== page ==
Ordinance passes, but questions regarding cannabis, industrial hemp remain

HERALD PHOTO: KRISTEN WOHLERS - Vitamin Plaza in Canby carries CBD products.

An amendment to an ordinance regarding sales of industrial hemp products brought up myriad questions at the July 18 Canby City Council meeting. In the end council members voted to amend the ordinance regarding marijuana differences and allowing sales of industrial hemp products including CBD oil.

The question came up because some city businesses already are selling CBD oil, which is manufactured from industrial hemp. Containing about 0.03 THC—the psychotropic part of marijuana—or less, the oil is not considered to cause any psychotropic reaction. Instead it's used as a topical medication.

The question here was whether it would be okay to allow businesses to get licenses if they are planning to sell the oil or any of the other products made from industrial hemp and if there would be problems resulting from giving out those licenses.

Questions from the council abounded. Most came from members trying to figure out if they would be following both state and federal law along with the people's vote banning marijuana dispensaries within the city's limits. The crux of the matter lies in federal law; industrial hemp and its products are not considered psychotropic substances under the 2014 (federal) Farm Bill.

But federal law does consider Cannabis a schedule one drug, although both federal and state laws exempt industrial hemp products.

City Attorney Joe Lindsey, counseled that he wants to be certain the city is following both state and federal laws. But he continued to note the Farm Bill specifically exempts industrial hemp.

People from MRX Extractors, a company located in Canby, offers its customers many products resulting from industrial hemp. Jonah Barber, president, told the Herald there are some 50,000 products developed from hemp. Among these are "pharmaceuticals, food, cosmetics, textiles, construction materials, pet foods, bioplastics, paper, recycling, automotive, furniture, beverages and renewable energy among others," he told council members.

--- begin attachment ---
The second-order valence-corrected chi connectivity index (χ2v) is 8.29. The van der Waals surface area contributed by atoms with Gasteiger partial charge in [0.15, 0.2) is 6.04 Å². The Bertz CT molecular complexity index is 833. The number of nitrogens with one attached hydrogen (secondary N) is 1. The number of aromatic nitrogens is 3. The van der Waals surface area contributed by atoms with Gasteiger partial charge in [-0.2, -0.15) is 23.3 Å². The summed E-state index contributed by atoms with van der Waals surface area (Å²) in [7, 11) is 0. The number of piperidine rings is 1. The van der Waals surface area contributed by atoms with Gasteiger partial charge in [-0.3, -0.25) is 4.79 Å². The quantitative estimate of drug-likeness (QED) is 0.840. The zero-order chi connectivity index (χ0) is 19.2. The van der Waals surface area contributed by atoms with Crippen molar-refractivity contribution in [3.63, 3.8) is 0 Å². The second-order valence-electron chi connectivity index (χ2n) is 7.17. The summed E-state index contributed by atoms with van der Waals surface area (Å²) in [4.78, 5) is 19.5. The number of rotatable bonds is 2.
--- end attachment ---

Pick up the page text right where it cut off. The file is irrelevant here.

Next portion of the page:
"We think industrial hemp crops and its myriad resultant products can provide sales into the billions," Barber said.

His company also wants to support Oregon farmers by providing them with top quality industrial hemp seeds.

"Imported seeds are inferior," Barber said. "There are no safety requirements and use of them equals lost funds for Oregon farmers. Currently two brothers are boosting seed quality Eric and Seth Crawford."

Another speaker, Ross Day, an attorney from Portland, told the council there is no conflict or problem for industrial hemp product sales. Instead the law prohibits exporting industrial hemp products across state lines.

"Joe Lindsey's language addresses all the concerns," Day said.

"Something has to change otherwise business won't be able to sell clothes, birdseed, dogfood and many other products because they contain industrial hemp," said Mallory Gwynn, a coffee shop owner and master gardener in Canby. "Hemp may still be part of the cannabis family, but it has little to no THC. CBD oil is like Ben Gay, vitamins or spices."

Finally, City Manager Rick Robinson noted that the substance is legal from both a state and a federal perspective.

"The city can grant people business licenses, it is then their responsibility to follow the law," Robinson said. "What we are saying if we adopt the amendment is that if industrial hemp is not a violation of state and federal law, then they can get a business license."

Even though the vote to amend was not opposed, it comes up again at the next meeting for a second reading with a voice vote by members.

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